Sunday, November 09, 2014

Blood Ransom – review

Director: Francis dela Torre

Release date: 2014

Contains spoilers

The vampire tale Blood Ransom was both written and directed by Francis dela Torre and has – it has to be said – style in spades. Unfortunately I think direction and story probably left a little to be desired.

As we will see the vampire lore was pretty unique but this is background, there seemed to be more of the actual story and more narrative that was left somewhat hanging.

Anne Curtis as Crystal
The film begins with intertitles that tell us some of the background to the main character and the vampire lore. Crystal (Anne Curtis, Ang Panday) is a woman who sought to escape pain through the night and met vampires – specifically, we will discover, one named Roman (Samuel Caleb Hunt) – these vampires are unusual and the intertitles begin our education.

the magic blade
Wooden stakes do not kill them nor does sunlight. They are not affected by crosses. When they are created they have seven days to kill and the kill makes them immortal (the more powerful the victim, the more powerful they will be). They are given a unique, magic blade (who creates them is not revealed) and must use that to make the kill. If they are to die it must be via that blade – we’ll come back to this.

Bill and Roman
The film then shows us Crystal, who works in a(n upmarket) strip joint. A customer gets handy and he is killed by Roman’s hired killer Bill (Jamie Harris). This is intercut with scenes around a cop named Daniel (Darion Basco) we get voice-overs from him that adds a film noir-ish element to the project. As the plot develops we discover that Daniel’s best friend Jeremiah (Alexander Dreymon) has been hired as a driver for Crystal.

Crystal and Jeremiah
They have a mutual friend, Oliver (Dion Basco), who has come up with a plan to kidnap Crystal in order to extort money from Roman. As he has fallen in love with her, Jeremiah is opposed to this course of action. What he doesn’t know is that Roman has decided that he will be Crystal’s first kill and what Roman doesn’t know is that Crystal has fallen for Jeremiah. When she is kidnapped, Jeremiah rescues her and they go on the run, Bill kills the kidnappers and Daniel tries to work out what is happening whilst keeping all from his boss, Hobbs (Clifton Powell).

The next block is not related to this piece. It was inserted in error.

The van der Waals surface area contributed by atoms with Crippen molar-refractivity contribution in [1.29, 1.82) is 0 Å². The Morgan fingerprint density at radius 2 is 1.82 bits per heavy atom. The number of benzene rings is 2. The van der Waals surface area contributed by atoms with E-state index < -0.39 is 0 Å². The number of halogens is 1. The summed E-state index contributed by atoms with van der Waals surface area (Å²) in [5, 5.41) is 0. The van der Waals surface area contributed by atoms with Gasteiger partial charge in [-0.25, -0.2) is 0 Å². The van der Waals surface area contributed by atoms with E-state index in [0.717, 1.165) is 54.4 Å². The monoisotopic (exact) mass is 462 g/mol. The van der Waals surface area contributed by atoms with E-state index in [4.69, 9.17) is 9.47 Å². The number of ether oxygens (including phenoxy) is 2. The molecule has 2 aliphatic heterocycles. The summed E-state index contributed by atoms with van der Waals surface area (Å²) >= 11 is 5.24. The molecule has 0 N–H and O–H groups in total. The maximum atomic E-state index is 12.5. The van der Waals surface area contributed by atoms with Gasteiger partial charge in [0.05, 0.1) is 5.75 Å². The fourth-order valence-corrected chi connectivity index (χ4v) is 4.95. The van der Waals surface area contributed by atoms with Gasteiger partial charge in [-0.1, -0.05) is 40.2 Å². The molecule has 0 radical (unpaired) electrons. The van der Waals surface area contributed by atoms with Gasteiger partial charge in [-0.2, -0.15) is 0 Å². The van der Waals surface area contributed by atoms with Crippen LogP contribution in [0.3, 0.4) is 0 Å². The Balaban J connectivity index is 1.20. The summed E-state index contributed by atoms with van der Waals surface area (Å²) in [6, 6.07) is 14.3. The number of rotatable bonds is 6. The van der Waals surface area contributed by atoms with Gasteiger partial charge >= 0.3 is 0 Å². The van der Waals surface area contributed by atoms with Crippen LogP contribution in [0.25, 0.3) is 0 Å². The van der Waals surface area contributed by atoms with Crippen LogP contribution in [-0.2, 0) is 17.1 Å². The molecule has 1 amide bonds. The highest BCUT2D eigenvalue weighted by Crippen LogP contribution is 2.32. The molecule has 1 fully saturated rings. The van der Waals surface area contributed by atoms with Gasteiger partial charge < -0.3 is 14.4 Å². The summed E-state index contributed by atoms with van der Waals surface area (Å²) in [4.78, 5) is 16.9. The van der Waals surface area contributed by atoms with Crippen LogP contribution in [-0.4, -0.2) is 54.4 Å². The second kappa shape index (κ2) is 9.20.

a dream of Crystal
Further lore that comes out in the film is that the vampires can only be killed via their blade being embedded in their throats. They physically cannot do this to themselves and must find someone willing to kill them. Turning involves feeding the new vampire the existing vampire’s blood and the turn can be reversed if they kill the sire and put a drop of their blood in holy water to drink before making their first kill. If that sounds convoluted, it is. Also, because they can only be killed by their own blade it makes us wonder what the price would be of not killing in seven days (Crystal breaches the seven days and yet does not seem to be worse for it). Perhaps Jeremiah's dream where Crystal seemed decayed, revenant like even, was a clue, if so it was too subtle.

Jamie Harris as Bill
There is an undertow about religion – hence the holy water – with questions about belief and mysterious (vampire?) Mr. Manningham (Kevin Meaney) seemingly Catholic in his mentality. However the film does not develop these themes in any satisfying way. There is also a story of fate and maybe prophecy that is dangled before us but, I felt, under-explored. I mentioned Mr. Manningham being a mystery and Bill seems to take orders from him and Roman, but we do not know why. Indeed Bill seemed to change his mind about who he worked for and who he would kill on a frame by frame basis. This was a shame as he was an intriguing character who reminded me of Ron Perlman’s character in Cronos, though I felt Jamie Harris’ performance was a bit too stagy. Anne Curtis and Alexander Dreymon generated a good chemistry, however.

weapon drawn
The cop sections seemed a tad pointless and, if it wasn’t for the fact that Daniel is essential in some scenes (especially the climax), I’d consider cutting them altogether. Strangely we learnt more of Daniel's character than any other character. The Noir seemed to go nowhere and the film would have been better concentrating a little more on Roman as there was scope for him to be an intriguing character but instead he was only a cipher. Such cuts/changes might have helped the pacing as the film seemed ponderous in places.

iconic photography
The film struggles knowing what it wants to be; is it a noir, a thriller, a horror, a road trip, a romance, a philosophical debate? The mix of elements does not combine well and thus jars us. That said the photography is lovely and there are some iconic looking scenes. This is not a bad film, but it is a ponderous film that needed a better direction of travel and a clear vision to make it a great film. 5.5 out of 10.

The imdb page is here.

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